By Neuroscience News
Karolinska Institutet researchers dive into the ties between chronic stress, depression, and Alzheimer’s disease.
Their groundbreaking study shows that individuals aged 18-65 with prior chronic stress or depression diagnoses face a heightened risk of Alzheimer’s.
In Sweden, Alzheimer’s is the most common form of dementia, with a rising incidence as life expectancy increases.
Those with both chronic stress and depression are up to four times more likely to develop Alzheimer’s than those without these conditions.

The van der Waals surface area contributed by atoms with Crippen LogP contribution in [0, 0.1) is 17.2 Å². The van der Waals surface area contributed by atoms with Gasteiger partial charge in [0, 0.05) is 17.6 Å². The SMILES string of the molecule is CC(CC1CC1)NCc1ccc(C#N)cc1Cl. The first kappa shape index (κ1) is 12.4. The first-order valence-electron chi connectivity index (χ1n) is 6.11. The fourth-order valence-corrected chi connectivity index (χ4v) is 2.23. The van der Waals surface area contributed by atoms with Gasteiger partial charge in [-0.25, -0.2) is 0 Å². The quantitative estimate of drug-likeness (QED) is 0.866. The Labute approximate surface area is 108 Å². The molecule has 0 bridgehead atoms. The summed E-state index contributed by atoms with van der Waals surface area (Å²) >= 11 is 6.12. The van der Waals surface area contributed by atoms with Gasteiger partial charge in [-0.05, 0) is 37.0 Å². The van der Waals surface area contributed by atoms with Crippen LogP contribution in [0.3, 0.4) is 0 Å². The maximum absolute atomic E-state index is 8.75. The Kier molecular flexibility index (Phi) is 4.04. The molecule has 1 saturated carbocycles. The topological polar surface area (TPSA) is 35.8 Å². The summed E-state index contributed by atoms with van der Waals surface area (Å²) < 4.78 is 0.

Chronic stress is defined as enduring stress with no breaks or relief for at least six months.
While the links are evident, causality remains unclear, necessitating further in-depth research.
Identifying all potential risk factors is crucial, given the rarity of dementia in the 18-65 age group.
The ultimate goal? Early identification and timely interventions for those at risk of dementia.